At-Home STI Tests Are Everywhere Right Now. How Well Do They Work?

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Written By Rivera Claudia

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You’re not saving a ton of time by testing at home if you go with a mail-in option, which could take longer to provide results than a doctor’s office or clinic, points out Dr. Gaither. (For instance, LetsGetChecked’s test takes at least two to five days to provide results—and you’re at the mercy of the USPS when it comes to how long it takes your sample to reach the lab.) Still, the privacy factor might outweigh that for some people.

They offer an alternative if you can’t get to a clinic (or don’t want to go to one).

STIs have social stigma attached to them, and this can be even more pronounced for people who need STI testing, but have anxiety or trauma about seeking care due to having experienced dismissal or discrimination in connection to their health. Women, LGBTQ people, and people of color are more likely to have had negative experiences affecting their care. Due in part to historical medical racism, in particular, it’s common for marginalized groups to have mistrust in medical systems and therefore avoid clinical settings.

A 2019 study found that Black people were 73% more likely to report mistrust in medical systems than white people were, and Latinx people were 49% more likely. This ends up having an effect on STI testing: According to the CDC, higher rates of STIs in communities of color are due to health inequity. Because of many providers acting on bias related to those statistics, marginalized people might not not want to go to in-person clinics for STI testing if they can avoid additional encounters with medical racism.

For people with disabilities or mobility limitations, at-home kits might be a useful tool. The at-home STI kits might also be useful to people in health care deserts, which are (mostly rural) areas of the US where there’s insufficient access to basic primary care services like STI testing, Dr. Gaither adds. Sadly, since the overturn of Roe v. Wade in 2022, at least 26 sexual and reproductive health clinics have closed nationally. Now, in many areas, there’s only one reproductive health center per 5,000 people. (According to Power to Decide, a nonprofit tracking reproductive health care access in the US, regions in which a single clinic serves 1,000 people are typically known as contraceptive deserts, where people can’t get the full range of birth control methods. These can also be sexual health care deserts, since people often go to the same clinics for a range of those services, too.)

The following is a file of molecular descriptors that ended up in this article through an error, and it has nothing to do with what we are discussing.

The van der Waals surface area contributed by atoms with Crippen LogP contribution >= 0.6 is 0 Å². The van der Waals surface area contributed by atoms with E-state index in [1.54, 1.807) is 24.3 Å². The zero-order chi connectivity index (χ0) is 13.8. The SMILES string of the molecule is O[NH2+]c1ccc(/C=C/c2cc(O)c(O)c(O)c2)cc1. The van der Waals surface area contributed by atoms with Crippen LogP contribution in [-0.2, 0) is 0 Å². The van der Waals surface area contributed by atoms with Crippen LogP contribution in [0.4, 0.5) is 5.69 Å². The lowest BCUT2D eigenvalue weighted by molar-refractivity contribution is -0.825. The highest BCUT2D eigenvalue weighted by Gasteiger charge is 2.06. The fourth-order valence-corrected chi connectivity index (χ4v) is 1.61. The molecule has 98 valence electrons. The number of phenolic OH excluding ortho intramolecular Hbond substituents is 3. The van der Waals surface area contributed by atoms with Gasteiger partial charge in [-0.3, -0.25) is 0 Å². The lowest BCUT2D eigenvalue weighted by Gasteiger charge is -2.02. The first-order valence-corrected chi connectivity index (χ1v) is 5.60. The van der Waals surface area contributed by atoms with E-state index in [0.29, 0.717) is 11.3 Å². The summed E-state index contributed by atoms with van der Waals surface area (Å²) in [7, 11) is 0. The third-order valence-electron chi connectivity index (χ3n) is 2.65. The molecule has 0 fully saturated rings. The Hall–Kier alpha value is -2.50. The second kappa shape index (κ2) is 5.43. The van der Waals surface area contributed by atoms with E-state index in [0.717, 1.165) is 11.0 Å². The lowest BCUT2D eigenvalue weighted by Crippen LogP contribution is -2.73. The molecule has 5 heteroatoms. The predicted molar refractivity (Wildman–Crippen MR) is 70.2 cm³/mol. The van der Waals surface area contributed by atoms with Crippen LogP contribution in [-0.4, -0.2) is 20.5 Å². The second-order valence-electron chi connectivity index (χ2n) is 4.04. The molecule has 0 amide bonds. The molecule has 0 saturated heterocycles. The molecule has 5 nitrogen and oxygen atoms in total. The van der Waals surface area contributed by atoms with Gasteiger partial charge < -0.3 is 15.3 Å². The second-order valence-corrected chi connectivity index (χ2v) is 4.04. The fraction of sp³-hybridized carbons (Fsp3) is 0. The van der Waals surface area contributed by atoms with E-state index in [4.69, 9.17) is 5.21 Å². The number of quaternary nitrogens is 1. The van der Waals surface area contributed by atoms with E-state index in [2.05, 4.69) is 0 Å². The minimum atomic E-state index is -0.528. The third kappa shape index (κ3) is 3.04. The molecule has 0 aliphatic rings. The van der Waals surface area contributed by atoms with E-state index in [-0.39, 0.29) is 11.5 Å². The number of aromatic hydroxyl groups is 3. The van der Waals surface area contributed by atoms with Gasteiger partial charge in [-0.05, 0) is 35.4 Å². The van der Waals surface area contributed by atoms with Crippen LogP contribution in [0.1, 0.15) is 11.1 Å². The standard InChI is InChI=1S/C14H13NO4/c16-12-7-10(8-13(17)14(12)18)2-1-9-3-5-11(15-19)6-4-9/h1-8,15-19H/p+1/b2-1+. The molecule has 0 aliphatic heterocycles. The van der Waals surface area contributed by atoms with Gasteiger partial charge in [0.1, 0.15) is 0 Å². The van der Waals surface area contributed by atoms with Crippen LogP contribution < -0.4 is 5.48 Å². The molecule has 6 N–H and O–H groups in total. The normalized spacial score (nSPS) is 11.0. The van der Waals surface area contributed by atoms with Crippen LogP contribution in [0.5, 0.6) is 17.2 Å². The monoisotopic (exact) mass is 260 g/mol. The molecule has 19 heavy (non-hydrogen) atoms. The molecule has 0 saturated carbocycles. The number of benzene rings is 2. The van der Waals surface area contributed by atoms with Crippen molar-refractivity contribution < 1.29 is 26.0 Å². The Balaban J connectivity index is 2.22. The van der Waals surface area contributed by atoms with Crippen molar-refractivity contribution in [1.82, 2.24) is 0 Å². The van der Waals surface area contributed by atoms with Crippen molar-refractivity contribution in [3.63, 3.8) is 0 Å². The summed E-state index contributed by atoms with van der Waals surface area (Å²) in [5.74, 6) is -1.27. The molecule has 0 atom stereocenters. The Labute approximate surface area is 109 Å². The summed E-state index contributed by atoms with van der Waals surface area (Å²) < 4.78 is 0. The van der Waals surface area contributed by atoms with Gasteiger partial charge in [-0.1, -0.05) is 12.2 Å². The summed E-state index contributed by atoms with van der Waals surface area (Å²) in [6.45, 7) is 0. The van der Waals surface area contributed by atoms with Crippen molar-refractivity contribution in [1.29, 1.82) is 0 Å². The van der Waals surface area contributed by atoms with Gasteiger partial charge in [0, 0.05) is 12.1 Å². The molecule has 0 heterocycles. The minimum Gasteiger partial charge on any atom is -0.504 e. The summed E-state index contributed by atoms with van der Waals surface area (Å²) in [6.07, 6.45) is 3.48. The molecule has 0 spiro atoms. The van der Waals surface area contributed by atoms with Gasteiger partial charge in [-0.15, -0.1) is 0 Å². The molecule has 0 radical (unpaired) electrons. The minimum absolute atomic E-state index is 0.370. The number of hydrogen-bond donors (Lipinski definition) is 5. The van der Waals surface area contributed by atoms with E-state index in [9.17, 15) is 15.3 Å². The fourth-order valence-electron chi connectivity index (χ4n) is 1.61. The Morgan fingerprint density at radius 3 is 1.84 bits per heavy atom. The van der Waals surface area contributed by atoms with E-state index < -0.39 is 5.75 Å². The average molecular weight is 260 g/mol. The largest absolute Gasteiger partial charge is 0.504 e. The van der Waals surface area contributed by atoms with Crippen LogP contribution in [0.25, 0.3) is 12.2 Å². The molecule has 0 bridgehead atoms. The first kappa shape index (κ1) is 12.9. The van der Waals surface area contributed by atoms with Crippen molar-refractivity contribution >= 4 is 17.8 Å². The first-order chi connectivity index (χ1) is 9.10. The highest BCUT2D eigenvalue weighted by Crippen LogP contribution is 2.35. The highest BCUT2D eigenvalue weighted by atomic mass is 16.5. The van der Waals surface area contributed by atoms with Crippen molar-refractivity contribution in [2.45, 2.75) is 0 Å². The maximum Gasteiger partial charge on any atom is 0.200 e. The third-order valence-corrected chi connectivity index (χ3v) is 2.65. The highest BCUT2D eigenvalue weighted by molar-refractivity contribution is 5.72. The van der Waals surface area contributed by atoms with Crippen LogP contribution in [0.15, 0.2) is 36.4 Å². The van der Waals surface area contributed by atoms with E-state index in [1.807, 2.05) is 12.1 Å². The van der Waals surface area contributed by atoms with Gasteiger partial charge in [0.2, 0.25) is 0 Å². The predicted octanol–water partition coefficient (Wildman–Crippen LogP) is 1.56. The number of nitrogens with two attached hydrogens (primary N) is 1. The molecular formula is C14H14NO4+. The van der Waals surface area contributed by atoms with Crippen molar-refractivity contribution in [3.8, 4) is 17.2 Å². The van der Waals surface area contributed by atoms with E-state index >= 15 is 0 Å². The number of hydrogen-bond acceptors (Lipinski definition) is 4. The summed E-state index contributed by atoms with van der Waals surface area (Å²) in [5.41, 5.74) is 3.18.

All of this comes with the massive caveat that most tests, like Know and the Let’sGetChecked kits, come with significant price tags. Since disabled people, people in health care deserts, and people of color are often also facing financial instability, it’s unlikely that these are a magic solution to increased STI testing access for people who might especially need it.

The potential downsides to STI self-testing panels

At-home tests are sometimes less accurate.

Though they might test for the same amount of strains of STIs as a health care provider’s office, at-home kits might not be as accurate as those conducted by a health care provider, Dr. Gaither says. A finger-prick test should usually be accurate enough to get proper STI results, but getting “enough” to test from a vaginal swab or urine test can be trickier if you’re doing it yourself.

You’ll pay more than you would in many clinics.

According to Planned Parenthood, clinical STI testing is often available for free or at a reduced cost with health insurance or with Medicaid; some states, like Indiana and parts of Oregon and California, offer free take-home options, too. On the flip side, it’s difficult to find a self-testing STI kit that screens for more infections than only chlamydia and gonorrhea for less than $100; often, the cost increases along with the amount of tests on a panel. If you have health insurance, it likely won’t cover the cost of at-home testing. At-home tests might be eligible for reimbursement if you have a health savings account, but you’ll end up paying out of pocket and then filling out paperwork to make that happen.

If you decide to take an STI test at home, it’s important to get care afterward.

If you do receive a positive STI result, you’ll need treatment, says Dr. Gaither. And some of the tests, like those from Know and Let’sGetChecked, only test for a few different infections, not including HPV, HIV, or herpes. Regardless of what a given test checks for: “These results are difficult to interpret and need to be within the clinical context,” Andrew Rubenstein, MD, director of the generalist division of obstetrics and gynecology at NYU Langone Health, tells SELF. In the case of a positive result, you can follow up via a telehealth appointment if the testing service offers that, or head to a sexual health clinic for additional care and treatment, says Dr. Rubenstein.

All told, if you can afford at-home tests and prefer the convenience and discretion of them, there isn’t anything wrong with testing via (ideally FDA-approved) home kits. But for the best handle on your diagnosis and care plan, whether you receive a positive result, or need additional testing for persistent symptoms after a negative one: Follow up with a provider who can help you figure out what’s next.

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